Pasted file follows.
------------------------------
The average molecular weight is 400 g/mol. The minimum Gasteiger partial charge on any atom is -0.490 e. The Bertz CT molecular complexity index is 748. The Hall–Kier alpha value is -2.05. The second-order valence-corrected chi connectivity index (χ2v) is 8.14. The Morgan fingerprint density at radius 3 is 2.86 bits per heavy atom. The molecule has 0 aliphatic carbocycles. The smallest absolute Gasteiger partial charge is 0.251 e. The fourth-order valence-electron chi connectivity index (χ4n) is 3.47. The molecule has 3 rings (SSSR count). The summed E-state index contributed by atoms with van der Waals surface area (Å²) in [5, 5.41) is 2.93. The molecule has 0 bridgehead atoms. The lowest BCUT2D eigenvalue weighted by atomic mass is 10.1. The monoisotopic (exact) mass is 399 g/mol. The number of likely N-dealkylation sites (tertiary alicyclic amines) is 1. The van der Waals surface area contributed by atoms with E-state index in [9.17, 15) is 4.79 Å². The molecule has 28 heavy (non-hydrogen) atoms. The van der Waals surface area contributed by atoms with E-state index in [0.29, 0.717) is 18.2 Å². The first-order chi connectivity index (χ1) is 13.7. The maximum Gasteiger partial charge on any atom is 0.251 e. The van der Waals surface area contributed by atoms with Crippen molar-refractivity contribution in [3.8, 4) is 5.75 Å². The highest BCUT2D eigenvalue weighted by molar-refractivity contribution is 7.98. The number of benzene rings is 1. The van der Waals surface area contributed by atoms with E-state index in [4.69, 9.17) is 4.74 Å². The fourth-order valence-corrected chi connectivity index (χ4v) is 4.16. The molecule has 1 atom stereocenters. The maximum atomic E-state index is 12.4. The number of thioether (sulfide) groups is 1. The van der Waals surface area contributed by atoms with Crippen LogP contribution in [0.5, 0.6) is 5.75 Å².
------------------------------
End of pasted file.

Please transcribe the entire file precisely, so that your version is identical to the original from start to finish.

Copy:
The average molecular weight is 400 g/mol. The minimum Gasteiger partial charge on any atom is -0.490 e. The Bertz CT molecular complexity index is 748. The Hall–Kier alpha value is -2.05. The second-order valence-corrected chi connectivity index (χ2v) is 8.14. The Morgan fingerprint density at radius 3 is 2.86 bits per heavy atom. The molecule has 0 aliphatic carbocycles. The smallest absolute Gasteiger partial charge is 0.251 e. The fourth-order valence-electron chi connectivity index (χ4n) is 3.47. The molecule has 3 rings (SSSR count). The summed E-state index contributed by atoms with van der Waals surface area (Å²) in [5, 5.41) is 2.93. The molecule has 0 bridgehead atoms. The lowest BCUT2D eigenvalue weighted by atomic mass is 10.1. The monoisotopic (exact) mass is 399 g/mol. The number of likely N-dealkylation sites (tertiary alicyclic amines) is 1. The van der Waals surface area contributed by atoms with E-state index in [9.17, 15) is 4.79 Å². The molecule has 28 heavy (non-hydrogen) atoms. The van der Waals surface area contributed by atoms with E-state index in [0.29, 0.717) is 18.2 Å². The first-order chi connectivity index (χ1) is 13.7. The maximum Gasteiger partial charge on any atom is 0.251 e. The van der Waals surface area contributed by atoms with Crippen molar-refractivity contribution in [3.8, 4) is 5.75 Å². The highest BCUT2D eigenvalue weighted by molar-refractivity contribution is 7.98. The number of benzene rings is 1. The van der Waals surface area contributed by atoms with E-state index in [4.69, 9.17) is 4.74 Å². The fourth-order valence-corrected chi connectivity index (χ4v) is 4.16. The molecule has 1 atom stereocenters. The maximum atomic E-state index is 12.4. The number of thioether (sulfide) groups is 1. The van der Waals surface area contributed by atoms with Crippen LogP contribution in [0.5, 0.6) is 5.75 Å².